Campus Life asks students to leave prejudgements at the door, celebrate diversity

Juan Endara/Contributing Writer

Students are invited to come together and put aside the prejudgements that exist among genders, races, ethnicity, cultures and disabilities with the 12th annual Diversity Day hosted by Campus Life-BBC.

The event aims to bring people together to celebrate and embrace humanity by putting aside any preconceptions of gender, race, sexual orientation, religion, age, nationality or disability. Guest speakers will come to talk about a variety of topics based on their own experiences, two of the speakers focus on disabilities.

“These events help society to overcome social prejudice,” said Andres Bermeo, marketing coordinator for Campus Life. “Diversity Day is a tradition at FIU, particularly at this campus.”

[pullquote]”We are trying to promote global issues and diversity by bringing speakers that have global perspectives attachable to global problems.”[/pullquote]

Bermeo said that by having guest speakers like Julie Flygare, who will educate people about narcolepsy, and Nancy Goodman, who will speak about emotional eating, will make this event one students will never forget.

Julie Flygare, who suffers from narcolepsy, explains that this is a neurological autoimmune sleep disorder in which the brain loses the ability to maintain normal sleep and wake states.

Flaygare is a leading narcolepsy spokesperson, published author, blogger and runner diagnosed with narcolepsy and cataplexy in 2007. She received her bachelors of arts degree from Brown University in 2005 and her juris doctor from Boston College Law School in 2009.

While Flaygare is one victim of this neurological disorder, according to research narcolepsy affects one in every 2,000 Americans. Flaygare said she is honored to come to the University this year to celebrate the Diversity Day.

“I’m so excited to visit FIU to speak for the Diversity Day [and] to share my experience living with narcolepsy, a serious disease that is invisible and misunderstood in our culture,” Flygare said.

“For me, narcolepsy has been the worst and the best thing that has happened to me.”

[pullquote]”I turned my adversity on its head and decided to speak up about it, writing a memoir and becoming a national spokesperson.”[/pullquote]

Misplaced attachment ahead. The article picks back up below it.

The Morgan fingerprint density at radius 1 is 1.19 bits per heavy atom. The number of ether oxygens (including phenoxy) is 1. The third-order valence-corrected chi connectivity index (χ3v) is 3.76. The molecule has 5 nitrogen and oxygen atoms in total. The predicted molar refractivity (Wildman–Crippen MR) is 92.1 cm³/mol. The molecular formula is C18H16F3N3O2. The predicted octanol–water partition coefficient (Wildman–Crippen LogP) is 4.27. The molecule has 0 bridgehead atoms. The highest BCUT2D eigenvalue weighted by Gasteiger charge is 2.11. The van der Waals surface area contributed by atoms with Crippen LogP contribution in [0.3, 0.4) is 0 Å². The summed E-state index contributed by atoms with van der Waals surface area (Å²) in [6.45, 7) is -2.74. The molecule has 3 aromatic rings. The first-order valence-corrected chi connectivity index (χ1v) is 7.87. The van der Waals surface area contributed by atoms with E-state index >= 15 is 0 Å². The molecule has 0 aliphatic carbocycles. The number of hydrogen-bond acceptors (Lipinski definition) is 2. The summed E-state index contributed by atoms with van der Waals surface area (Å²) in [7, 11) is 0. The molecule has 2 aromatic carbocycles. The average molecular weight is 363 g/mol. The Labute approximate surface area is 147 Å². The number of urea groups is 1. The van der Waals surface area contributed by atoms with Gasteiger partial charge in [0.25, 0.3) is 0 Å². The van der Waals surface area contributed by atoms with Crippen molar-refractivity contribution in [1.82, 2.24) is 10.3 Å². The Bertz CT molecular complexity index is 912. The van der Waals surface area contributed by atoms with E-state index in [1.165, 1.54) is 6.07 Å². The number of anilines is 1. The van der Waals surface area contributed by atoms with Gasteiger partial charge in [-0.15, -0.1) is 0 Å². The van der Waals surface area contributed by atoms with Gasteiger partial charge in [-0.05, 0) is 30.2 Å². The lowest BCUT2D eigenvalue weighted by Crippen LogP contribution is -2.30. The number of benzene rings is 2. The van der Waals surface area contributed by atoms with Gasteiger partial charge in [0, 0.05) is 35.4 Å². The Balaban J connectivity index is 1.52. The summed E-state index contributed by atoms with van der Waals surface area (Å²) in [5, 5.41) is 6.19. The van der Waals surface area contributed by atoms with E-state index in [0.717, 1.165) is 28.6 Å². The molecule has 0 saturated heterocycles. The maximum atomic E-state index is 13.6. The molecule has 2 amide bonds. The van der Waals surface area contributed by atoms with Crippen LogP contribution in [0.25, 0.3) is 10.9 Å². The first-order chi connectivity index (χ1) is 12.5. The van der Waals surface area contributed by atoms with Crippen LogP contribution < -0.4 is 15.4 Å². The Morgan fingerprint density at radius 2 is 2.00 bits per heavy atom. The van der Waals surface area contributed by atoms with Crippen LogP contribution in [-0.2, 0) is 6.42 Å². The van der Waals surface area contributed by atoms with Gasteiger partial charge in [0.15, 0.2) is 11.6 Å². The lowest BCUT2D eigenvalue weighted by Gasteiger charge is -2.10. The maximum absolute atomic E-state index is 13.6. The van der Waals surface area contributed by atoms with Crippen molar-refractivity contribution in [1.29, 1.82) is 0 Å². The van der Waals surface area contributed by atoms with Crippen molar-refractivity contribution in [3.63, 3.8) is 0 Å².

Flaygare said her goal is to inspire others who have experienced adversity. “I hope to change students’ perspectives by proving that courage is contagious.”

Nancy Goodman who suffered from emotional eating disorders, is now a coach in the field by helping people throughout her blogs, author of  two books  “Surprise Me” and “It Was Food Vs. Me And I Won.”

“My goal is that every person in the room, at some point says to themselves, ‘Oh my Gosh, she’s me,’”  Goodman said

Goodman promises to not only help people who has eating disorders, but to help anyone who is dealing with an obsession on a daily basis.

“What I’ve learned is that we all have something we obsess about and it doesn’t have to be food. Once we really look behind that obsession, and pull it at the root, we find a piece of truth.”

“It might be painful, so avoiding it is certainly understandable, but that truth is a bursting source of energy and passion. It’s where all creativity gets its turn,” Goodman concluded.

“We are definitely trying to give to students a broad perspective about global issues and to help them become more sensitive about those types of issues,” said Diann Newman, co-director of Diversity Day.

According to Newman, one of the major purposes of this type of event is to help people to overcome the sensation of being rejected because they feel that they don’t belong to society.

“All students belong here and it’s important for us with so much diversity on campus to get greater awareness about our differences in spirit of having people included rather than excluded,” Newman said.

Newman said that if people don’t feel welcome, if they feel stereotyped or there is prejudice against them, they might feel like they don’t belong.

“My hope in this event, is to build in opportunities where students start talking more with each other,” Newman said.


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